Unless you've been really good about saving, buying your first home typically comes with another major first: signing on for your first mortgage. But, before you sign on for your first mortgage, there are some things you need to know.
Check out this guide to learn everything you need to know about your first mortgage.
1. Figure Out Your Credit Score and What it Means for Your Mortgage
Before you apply for a mortgage, you first need to figure out your credit score.
Your credit score can play a huge role when it comes to what you can afford for a home and how much interest you'll end up paying. For example, let's say your credit score is 750 and you're applying for a $200,000 mortgage. If you apply for a 30-year mortgage, you can expect to pay around $138,000 in interest over the 30-year term.
But, let's say your credit score is 650. For that same home, you can expect to pay about $35,000 more in interest over the course of your mortgage. Obviously, $35,000 is a lot of money!
You may find that it's worth it to build up your credit score before you apply for your mortgage. If you want to figure out how much your credit score will cost you/save you, you can head to myfico.com and use their mortgage calculator.
2. Consider the Different Types of Mortgages Available
Before applying for a mortgage, you'll also want to consider the different types of mortgages available. Here's what you have to choose from:
These mortgages are not guaranteed by the government. You can sometimes find a conventional mortgage with a down payment rate as little as 3%.
The thing to keep in mind with a conventional mortgage is that qualifying for one can be tougher than qualifying for a government loan. Also, keep in mind that if you put down at least 20% for a conventional mortgage, you won't have to purchase mortgage insurance.
To qualify for a conventional mortgage, you'll need a credit score of at least 620. However, if you're hoping to get a really good mortgage rate, you'll want your credit score to be at least 740.
FHA stands for Federal Housing Administration. These loans are insured by the government (the FHA, specifically), and your down payment can be as low as 3.5%.
The FHA was created as a component of the New Deal in 1934, and it's a part of the National Housing Act. The purpose of the FHA was to reduce the number of foreclosures and make homeownership more affordable.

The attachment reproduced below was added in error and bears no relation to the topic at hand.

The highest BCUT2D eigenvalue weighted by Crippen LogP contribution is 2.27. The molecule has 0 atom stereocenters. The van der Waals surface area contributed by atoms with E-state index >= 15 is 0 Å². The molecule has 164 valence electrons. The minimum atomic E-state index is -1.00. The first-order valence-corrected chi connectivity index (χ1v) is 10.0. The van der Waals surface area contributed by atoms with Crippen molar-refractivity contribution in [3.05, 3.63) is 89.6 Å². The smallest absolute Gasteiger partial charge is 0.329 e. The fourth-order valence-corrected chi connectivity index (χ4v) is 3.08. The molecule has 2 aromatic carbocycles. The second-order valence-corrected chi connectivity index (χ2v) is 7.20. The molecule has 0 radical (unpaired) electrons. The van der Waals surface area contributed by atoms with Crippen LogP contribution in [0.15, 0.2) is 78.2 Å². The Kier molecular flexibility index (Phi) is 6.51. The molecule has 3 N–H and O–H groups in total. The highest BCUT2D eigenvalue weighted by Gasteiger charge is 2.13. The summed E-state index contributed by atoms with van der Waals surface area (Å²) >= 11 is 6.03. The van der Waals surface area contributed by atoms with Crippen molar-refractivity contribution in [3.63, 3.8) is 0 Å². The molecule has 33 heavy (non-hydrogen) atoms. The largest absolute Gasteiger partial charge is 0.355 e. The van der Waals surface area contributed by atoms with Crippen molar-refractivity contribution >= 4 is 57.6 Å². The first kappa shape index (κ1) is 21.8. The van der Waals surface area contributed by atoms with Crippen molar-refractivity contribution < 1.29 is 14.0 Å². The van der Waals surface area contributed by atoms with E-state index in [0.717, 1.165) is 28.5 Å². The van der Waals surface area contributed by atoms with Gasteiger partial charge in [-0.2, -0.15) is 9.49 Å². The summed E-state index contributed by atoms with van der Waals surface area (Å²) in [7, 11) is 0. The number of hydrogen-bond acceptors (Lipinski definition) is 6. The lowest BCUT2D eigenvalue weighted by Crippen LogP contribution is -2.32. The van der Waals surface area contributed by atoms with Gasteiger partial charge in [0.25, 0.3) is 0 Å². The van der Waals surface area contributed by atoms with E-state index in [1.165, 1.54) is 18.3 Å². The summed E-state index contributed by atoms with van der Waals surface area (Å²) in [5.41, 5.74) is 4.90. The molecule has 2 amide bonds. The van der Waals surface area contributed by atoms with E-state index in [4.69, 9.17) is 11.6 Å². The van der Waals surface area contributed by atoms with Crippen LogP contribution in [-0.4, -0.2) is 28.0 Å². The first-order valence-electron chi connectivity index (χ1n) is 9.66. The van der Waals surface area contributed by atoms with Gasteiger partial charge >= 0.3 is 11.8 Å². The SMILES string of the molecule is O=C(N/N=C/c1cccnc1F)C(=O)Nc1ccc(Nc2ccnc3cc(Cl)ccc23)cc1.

If you have limited savings and a lower credit score, an FHA loan is a good option, as it allows for credit scores as low as 580. These loans are very popular for first-time homebuyers, as the FHA insures its lenders, such as banks and credit unions. This means that should you default on your loan, the lender will be protected.
These loans are guaranteed by the US Department of Agriculture. USDA loans are for rural home buyers, and they typically don't require any sort of down payment.
However, if you put little or no money down with a USDA loan, you'll have to pay for mortgage insurance. This type of mortgage is for low and very-low-income applicants, with income thresholds varying by region. With subsidies, your interest rate can be as low as 1% for a USDA loan.
This type of mortgage loan is guaranteed by the Department of Veteran Affairs. If you're a current or veteran military service member, then you qualify for this type of loan, typically with no down payment.
A VA loan is issued by a private lender, such as a credit union, bank, or mortgage company. If eligible, you can fill out a VA loan application with the lender of your choice. Many lenders offer VA loans, but not all.
Surviving spouses of service members who died from a service-related disability or while on active duty can also qualify for a VA home loan.
Each of these mortgage options come with a variety of eligibility requirements and down payment options, so be sure to research each one thoroughly before deciding.
There are also first-time homebuyer assistance programs that you can look into. These usually involve assistance with a down payment and assistance with closing costs.
3. Figure Out How Much You Can Borrow
Before you apply for a mortgage, you also need to figure out how much you can borrow.
Lenders typically work with two different debt ratios to calculate how much you can borrow. In short, you don't want your monthly house payment to be any more than 28% of your pre-tax income. Additionally, your total debt should be no more than 36% of your pre-tax income.
The ratio that offers the lower payment is what the lender will use. While some lenders offer more generous qualification ratios, these are the most common.
4. Get Your Documents In Order
Before you apply for a mortgage, you'll need to get the right documents together. Generally speaking, here's what you need:
Documentation of your income (ie, your last few pay stubs)
Proof of employment
ID (driver's license, passport, birth certificate, etc)
Social Security card
Brokerage and bank statements
This is by no means an exhaustive list, so you'll want to check with your mortgage lender to figure out everything you need.
Are You Ready to Apply for Your First Mortgage?
Now that you've read these first mortgage tips, it's time to get ready to apply. Hopefully, you'll soon have a new house and a great mortgage rate.
Be sure to check back in with our blog for more real estate-related tips and tricks.